April 19, 2009

O'Malley impedes business climate

Reflecting on the need to preserve government programs despite budget cuts, Gov. Martin O'Malley argued that "if you do away with the things that made you a strong state in bad times, you're not going to be strong after the rebound" ("ID measure driven home," April 14).

I believe that Mr. O'Malley's ideas of what makes Maryland a strong state are very different from those held by the people who are losing their jobs.

During Mr. O'Malley's tenure, and as a result of his efforts, our state has fallen in the nonpartisan Tax Foundation's State Business Tax Climate rankings from a respectable 28th in the nation to 45th.

We have faced two budget crises, the first of which was resolved in a lobbyist-heavy special session, the second by using federal stimulus aid in a way that clearly foretells a future shortfall.

All the while, Marylanders have had to watch as their money is wasted on pet projects ("Patronage endures, even in hard times," March 22) and wait for Big Brother to set up speed cameras across the state to establish, in effect, an additional tax on drivers.

All this reminds me of the insurance company's commercials with the stack of money - except we may want to change the slogan to, "This is the money you could have saved by voting Republican."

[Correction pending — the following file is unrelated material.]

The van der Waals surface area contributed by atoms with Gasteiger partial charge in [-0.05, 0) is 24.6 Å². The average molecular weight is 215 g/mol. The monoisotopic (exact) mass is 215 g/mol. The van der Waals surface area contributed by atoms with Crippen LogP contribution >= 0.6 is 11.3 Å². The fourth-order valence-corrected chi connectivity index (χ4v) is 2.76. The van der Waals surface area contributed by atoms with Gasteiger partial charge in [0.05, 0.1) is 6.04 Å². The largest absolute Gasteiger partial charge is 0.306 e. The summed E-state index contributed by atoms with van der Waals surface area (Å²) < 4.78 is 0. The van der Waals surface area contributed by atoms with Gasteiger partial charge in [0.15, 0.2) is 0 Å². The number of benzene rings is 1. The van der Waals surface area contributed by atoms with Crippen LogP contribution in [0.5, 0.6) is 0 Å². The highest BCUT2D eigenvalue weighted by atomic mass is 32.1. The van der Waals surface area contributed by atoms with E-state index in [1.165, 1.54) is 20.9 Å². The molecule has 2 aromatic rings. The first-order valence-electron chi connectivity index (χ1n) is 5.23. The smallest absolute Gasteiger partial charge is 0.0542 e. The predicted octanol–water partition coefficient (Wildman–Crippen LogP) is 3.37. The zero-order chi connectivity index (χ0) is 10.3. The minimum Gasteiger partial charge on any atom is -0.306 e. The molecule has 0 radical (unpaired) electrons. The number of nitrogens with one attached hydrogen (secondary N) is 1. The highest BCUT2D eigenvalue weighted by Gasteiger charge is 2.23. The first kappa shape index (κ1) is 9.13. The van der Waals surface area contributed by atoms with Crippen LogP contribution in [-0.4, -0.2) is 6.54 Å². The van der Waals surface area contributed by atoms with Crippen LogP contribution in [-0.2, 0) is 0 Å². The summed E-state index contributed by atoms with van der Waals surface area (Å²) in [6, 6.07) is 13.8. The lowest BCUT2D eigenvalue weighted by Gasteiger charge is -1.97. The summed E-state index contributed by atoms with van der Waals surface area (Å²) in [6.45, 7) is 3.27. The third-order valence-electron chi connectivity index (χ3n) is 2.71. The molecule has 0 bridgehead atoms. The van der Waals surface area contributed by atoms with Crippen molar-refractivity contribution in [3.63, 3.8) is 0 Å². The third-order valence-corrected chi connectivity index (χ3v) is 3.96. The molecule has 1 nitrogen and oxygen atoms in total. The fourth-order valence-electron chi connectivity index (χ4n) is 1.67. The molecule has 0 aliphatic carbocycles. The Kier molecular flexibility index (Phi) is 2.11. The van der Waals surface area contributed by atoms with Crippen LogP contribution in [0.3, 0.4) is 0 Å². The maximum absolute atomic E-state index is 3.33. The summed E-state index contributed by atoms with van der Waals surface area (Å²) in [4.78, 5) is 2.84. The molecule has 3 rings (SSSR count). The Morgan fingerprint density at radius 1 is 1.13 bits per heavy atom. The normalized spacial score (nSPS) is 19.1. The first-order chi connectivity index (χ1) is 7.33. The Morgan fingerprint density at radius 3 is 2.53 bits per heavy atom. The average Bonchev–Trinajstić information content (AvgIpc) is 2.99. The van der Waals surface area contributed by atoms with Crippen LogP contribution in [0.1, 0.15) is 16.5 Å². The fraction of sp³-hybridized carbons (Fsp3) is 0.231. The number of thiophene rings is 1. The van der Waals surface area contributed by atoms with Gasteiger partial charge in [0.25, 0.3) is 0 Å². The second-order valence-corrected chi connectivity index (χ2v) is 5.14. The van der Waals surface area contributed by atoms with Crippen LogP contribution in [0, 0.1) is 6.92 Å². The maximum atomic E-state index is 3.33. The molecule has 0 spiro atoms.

Tom Coale, Ellicott City

'Recycled' pets are great addition

The Obamas' new dog has certainly gotten a lot of attention ("New addition to first family," April 13).

Although it is somewhat disappointing that the first family did not go to an animal shelter or pet rescue group, their dog Bo was in another home previously, so he is considered a "rehomed" dog.

This is a new term in animal welfare, but it is not a new concept. In fact, most people acquire their pets from friends or family members.

If a pet can go from home to home, instead of ending up in a shelter, it is better for everyone. As proud as we are of our adoption center, where there is no time limit for a pet's stay, it can be stressful for a dog or cat there to experience so many new sights, sounds and scents that aren't a home environment.

Perhaps the Obamas' new dog is an opportunity to show that a "recycled" pet can be a great addition to a family.

Aileen Gabbey, Baltimore

The writer is executive director of the Maryland SPCA.

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